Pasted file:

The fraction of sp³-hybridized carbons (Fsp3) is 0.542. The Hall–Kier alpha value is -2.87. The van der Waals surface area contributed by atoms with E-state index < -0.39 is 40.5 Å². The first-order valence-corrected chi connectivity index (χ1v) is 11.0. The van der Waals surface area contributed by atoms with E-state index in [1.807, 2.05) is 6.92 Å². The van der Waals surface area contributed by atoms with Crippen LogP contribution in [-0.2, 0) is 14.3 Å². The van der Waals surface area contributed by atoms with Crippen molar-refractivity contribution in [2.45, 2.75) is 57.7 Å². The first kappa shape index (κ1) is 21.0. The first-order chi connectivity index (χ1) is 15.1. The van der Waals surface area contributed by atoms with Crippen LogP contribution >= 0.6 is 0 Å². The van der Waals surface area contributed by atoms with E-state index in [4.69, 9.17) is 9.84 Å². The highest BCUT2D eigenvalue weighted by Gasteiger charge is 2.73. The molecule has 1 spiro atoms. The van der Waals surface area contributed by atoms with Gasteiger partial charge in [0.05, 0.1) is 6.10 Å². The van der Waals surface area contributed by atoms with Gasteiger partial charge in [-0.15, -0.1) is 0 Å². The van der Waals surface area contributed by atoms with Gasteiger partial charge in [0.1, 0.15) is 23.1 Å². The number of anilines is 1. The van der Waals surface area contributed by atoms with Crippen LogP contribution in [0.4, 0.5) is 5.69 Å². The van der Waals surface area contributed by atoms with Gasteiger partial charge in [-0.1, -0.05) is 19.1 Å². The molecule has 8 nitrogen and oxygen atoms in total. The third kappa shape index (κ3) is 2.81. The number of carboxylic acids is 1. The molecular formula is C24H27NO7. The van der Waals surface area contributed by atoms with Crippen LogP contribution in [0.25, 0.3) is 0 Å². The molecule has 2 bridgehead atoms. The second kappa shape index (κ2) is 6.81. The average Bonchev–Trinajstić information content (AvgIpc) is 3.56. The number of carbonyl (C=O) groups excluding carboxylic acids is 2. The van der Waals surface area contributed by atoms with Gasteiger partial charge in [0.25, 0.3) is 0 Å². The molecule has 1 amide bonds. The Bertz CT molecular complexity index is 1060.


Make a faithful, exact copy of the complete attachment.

The fraction of sp³-hybridized carbons (Fsp3) is 0.542. The Hall–Kier alpha value is -2.87. The van der Waals surface area contributed by atoms with E-state index < -0.39 is 40.5 Å². The first-order valence-corrected chi connectivity index (χ1v) is 11.0. The van der Waals surface area contributed by atoms with E-state index in [1.807, 2.05) is 6.92 Å². The van der Waals surface area contributed by atoms with Crippen LogP contribution in [-0.2, 0) is 14.3 Å². The van der Waals surface area contributed by atoms with Crippen molar-refractivity contribution in [2.45, 2.75) is 57.7 Å². The first kappa shape index (κ1) is 21.0. The first-order chi connectivity index (χ1) is 15.1. The van der Waals surface area contributed by atoms with Crippen LogP contribution >= 0.6 is 0 Å². The van der Waals surface area contributed by atoms with E-state index in [4.69, 9.17) is 9.84 Å². The highest BCUT2D eigenvalue weighted by Gasteiger charge is 2.73. The molecule has 1 spiro atoms. The van der Waals surface area contributed by atoms with Gasteiger partial charge in [0.05, 0.1) is 6.10 Å². The van der Waals surface area contributed by atoms with Gasteiger partial charge in [-0.15, -0.1) is 0 Å². The van der Waals surface area contributed by atoms with Gasteiger partial charge in [0.1, 0.15) is 23.1 Å². The number of anilines is 1. The van der Waals surface area contributed by atoms with Crippen LogP contribution in [0.4, 0.5) is 5.69 Å². The van der Waals surface area contributed by atoms with Gasteiger partial charge in [-0.1, -0.05) is 19.1 Å². The molecule has 8 nitrogen and oxygen atoms in total. The third kappa shape index (κ3) is 2.81. The number of carboxylic acids is 1. The molecular formula is C24H27NO7. The van der Waals surface area contributed by atoms with Crippen LogP contribution in [0.25, 0.3) is 0 Å². The molecule has 2 bridgehead atoms. The second kappa shape index (κ2) is 6.81. The average Bonchev–Trinajstić information content (AvgIpc) is 3.56. The number of carbonyl (C=O) groups excluding carboxylic acids is 2. The van der Waals surface area contributed by atoms with Gasteiger partial charge in [0.25, 0.3) is 0 Å². The molecule has 1 amide bonds. The Bertz CT molecular complexity index is 1060.